Monday, March 28, 2011

Quote of the Day

"The trouble with mornings is that they come when you're not awake."
--Archie Goodwin, in "A Window for Death," by Rex Stout

How Long Does It Take

to fix a highway?

Depends on how big the earthquake is, right?

Once There Was a Time...

when folks worried not about being overweight.  Quite the opposite, it seems. 

Wednesday, March 23, 2011

Obama, Ockham, Wind Turbines, and Sex

Another Milestone Passed!

An anonymous Twitter notes that "Obama has launched more cruise missiles than all other Nobel Peace Prize winners combined."

Sunday, March 20, 2011

The Wit and Wisdom of Ravn Olafsdottr

"When diligently sought, it is best to be someone else."

“All this miigimoos stop when enemy appear.  Well, perhaps not all miigimoos.” 

"We need bigger ship.  Accoommodate Doonovan’s egoo."

Mashdasan ran a hand across his cheek and chin.  “Don’t be too certain, Deadly One.  My loyalty is to the Confederation and to the Names.” 
“Good.  So be mine.  Hooray for Confederation.  Huzzah for Names.  We do secret handshake later.  Will you give me back my ship?” 

"Love doos not mean you nayver spank the little rascal."

"Always problem with undercover.  Better job you do, more your friends shoot at you."

"The Lion’s Mouth sends you out in pairs, don’t they?” 
Ravn nodded.  “Usually.  Second kills first if first falters.  Nice system.  Encourages heartfelt commitment to job.”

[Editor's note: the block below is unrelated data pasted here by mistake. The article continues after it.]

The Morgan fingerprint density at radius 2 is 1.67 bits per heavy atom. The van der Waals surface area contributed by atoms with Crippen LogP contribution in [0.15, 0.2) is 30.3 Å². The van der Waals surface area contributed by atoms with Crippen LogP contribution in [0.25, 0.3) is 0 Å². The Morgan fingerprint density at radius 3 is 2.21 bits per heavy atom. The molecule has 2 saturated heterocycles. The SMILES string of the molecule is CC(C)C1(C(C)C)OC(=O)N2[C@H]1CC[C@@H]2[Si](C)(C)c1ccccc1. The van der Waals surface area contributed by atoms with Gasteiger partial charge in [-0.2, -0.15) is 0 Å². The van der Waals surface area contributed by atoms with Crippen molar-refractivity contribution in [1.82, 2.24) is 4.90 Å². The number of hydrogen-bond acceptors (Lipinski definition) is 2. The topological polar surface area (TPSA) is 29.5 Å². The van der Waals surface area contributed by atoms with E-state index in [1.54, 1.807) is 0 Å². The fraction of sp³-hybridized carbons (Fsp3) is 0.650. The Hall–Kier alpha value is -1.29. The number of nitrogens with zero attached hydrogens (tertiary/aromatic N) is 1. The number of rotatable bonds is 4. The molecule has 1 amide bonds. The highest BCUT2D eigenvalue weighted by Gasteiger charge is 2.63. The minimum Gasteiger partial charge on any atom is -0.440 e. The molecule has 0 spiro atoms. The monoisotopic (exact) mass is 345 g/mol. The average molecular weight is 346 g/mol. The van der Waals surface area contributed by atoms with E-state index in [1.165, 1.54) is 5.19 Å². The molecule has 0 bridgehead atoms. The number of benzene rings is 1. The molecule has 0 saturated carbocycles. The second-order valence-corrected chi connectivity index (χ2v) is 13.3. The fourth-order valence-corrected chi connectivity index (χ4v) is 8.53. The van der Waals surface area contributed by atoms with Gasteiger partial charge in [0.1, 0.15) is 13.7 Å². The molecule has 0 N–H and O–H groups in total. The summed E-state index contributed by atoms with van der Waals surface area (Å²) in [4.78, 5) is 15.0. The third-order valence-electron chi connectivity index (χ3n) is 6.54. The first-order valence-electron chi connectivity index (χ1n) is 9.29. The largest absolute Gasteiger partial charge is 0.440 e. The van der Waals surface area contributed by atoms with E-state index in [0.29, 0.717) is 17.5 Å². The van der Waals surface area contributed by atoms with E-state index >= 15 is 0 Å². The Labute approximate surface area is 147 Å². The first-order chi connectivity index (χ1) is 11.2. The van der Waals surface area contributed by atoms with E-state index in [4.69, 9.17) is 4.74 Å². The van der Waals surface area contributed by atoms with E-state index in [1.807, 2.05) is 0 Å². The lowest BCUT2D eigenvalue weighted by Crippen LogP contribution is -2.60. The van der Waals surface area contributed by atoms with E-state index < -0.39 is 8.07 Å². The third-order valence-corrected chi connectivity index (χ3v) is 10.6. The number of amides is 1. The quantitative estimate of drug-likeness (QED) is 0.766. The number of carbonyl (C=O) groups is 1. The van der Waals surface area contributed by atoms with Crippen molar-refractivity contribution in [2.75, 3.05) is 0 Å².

Thursday, March 17, 2011

An Feis Phadraig!

Today is St. Patrick's Day, or as we Irish call it: "amateur night at the bars."  In consideration of the day, we offer a bit of music.  Normally, I don't like over-orchestrated harp music, but one takes what the net hauls in, and Fanny Po'er and O Carolan's Concerto are among my favorite O Carolan tunes. 

Wednesday, March 16, 2011

Monday, March 14, 2011

In the Garden of Whimsy

Pi Day!

Today is Pi Day.  So along with the Alamo and the Maine, remember the pi.
π r²

But as a friend once told me, "Pie are not square; pie are round.  Cornbread are square." 

If we superscribe a circle with squares of side r, it is clear that the area of the circle is less than four of these squares (left).  Four such squares is 4r².  If we inscribe the circle with squares of diagonal r, the area of the circle is clearly greater than four of these squares.  Thanks to Mr. Pythagoras, we know that if the diagonal is r, the side is SQRT(2X), so the area is r²/2.  Four of these is 2r².  Therefore, the area of a circle must lie between 2r² and 4r², and 3r² seems a reasonable guess.  If not for those curvey lines....  So it turns out to be "a little bit more than 3."  To wit:
How's that for a pi in the face?  All hail, the mighty PI. 

However, there is seldom need for anything more than 3.14159; or even 3.1416, if we round.  Every really real circular object can be measured to a specific number of decimal places, and so the ratio C/d will always be a rational number, no matter how many decimals are in our instrument.  So what is this "irrational" pi anyway but a pure spirit, not found anywhere in the real world?  Hunh?  Credulous believers in PI even call it "irrational," but "rationalists" know there is no such thing in reality.  A fig for your pi.